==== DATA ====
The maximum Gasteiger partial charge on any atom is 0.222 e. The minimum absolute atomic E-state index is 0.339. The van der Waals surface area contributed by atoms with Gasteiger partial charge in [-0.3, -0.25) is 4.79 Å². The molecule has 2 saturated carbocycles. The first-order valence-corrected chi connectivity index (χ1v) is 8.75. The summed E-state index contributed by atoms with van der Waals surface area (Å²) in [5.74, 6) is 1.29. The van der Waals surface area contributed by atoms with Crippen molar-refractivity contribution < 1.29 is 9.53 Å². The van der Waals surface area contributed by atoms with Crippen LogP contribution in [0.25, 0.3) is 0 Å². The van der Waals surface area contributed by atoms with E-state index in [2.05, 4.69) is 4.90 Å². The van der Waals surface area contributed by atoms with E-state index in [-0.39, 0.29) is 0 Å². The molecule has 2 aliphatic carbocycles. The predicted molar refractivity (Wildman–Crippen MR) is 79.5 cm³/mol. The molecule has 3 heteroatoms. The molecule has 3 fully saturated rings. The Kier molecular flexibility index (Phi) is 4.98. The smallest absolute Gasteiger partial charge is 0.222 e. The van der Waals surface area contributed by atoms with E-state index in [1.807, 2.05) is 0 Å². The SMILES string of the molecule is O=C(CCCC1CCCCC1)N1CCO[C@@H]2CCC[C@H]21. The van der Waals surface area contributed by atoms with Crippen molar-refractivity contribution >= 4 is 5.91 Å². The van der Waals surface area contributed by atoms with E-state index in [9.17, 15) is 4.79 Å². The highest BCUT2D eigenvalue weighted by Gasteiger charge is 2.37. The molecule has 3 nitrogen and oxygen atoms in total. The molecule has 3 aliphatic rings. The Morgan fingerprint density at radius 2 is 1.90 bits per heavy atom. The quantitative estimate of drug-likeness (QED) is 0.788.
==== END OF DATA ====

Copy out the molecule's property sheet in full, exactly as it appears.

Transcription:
The maximum Gasteiger partial charge on any atom is 0.222 e. The minimum absolute atomic E-state index is 0.339. The van der Waals surface area contributed by atoms with Gasteiger partial charge in [-0.3, -0.25) is 4.79 Å². The molecule has 2 saturated carbocycles. The first-order valence-corrected chi connectivity index (χ1v) is 8.75. The summed E-state index contributed by atoms with van der Waals surface area (Å²) in [5.74, 6) is 1.29. The van der Waals surface area contributed by atoms with Crippen molar-refractivity contribution < 1.29 is 9.53 Å². The van der Waals surface area contributed by atoms with Crippen LogP contribution in [0.25, 0.3) is 0 Å². The van der Waals surface area contributed by atoms with E-state index in [2.05, 4.69) is 4.90 Å². The van der Waals surface area contributed by atoms with E-state index in [-0.39, 0.29) is 0 Å². The molecule has 2 aliphatic carbocycles. The predicted molar refractivity (Wildman–Crippen MR) is 79.5 cm³/mol. The molecule has 3 heteroatoms. The molecule has 3 fully saturated rings. The Kier molecular flexibility index (Phi) is 4.98. The smallest absolute Gasteiger partial charge is 0.222 e. The van der Waals surface area contributed by atoms with E-state index in [1.807, 2.05) is 0 Å². The SMILES string of the molecule is O=C(CCCC1CCCCC1)N1CCO[C@@H]2CCC[C@H]21. The van der Waals surface area contributed by atoms with Crippen molar-refractivity contribution >= 4 is 5.91 Å². The van der Waals surface area contributed by atoms with E-state index in [9.17, 15) is 4.79 Å². The highest BCUT2D eigenvalue weighted by Gasteiger charge is 2.37. The molecule has 3 nitrogen and oxygen atoms in total. The molecule has 3 aliphatic rings. The Morgan fingerprint density at radius 2 is 1.90 bits per heavy atom. The quantitative estimate of drug-likeness (QED) is 0.788.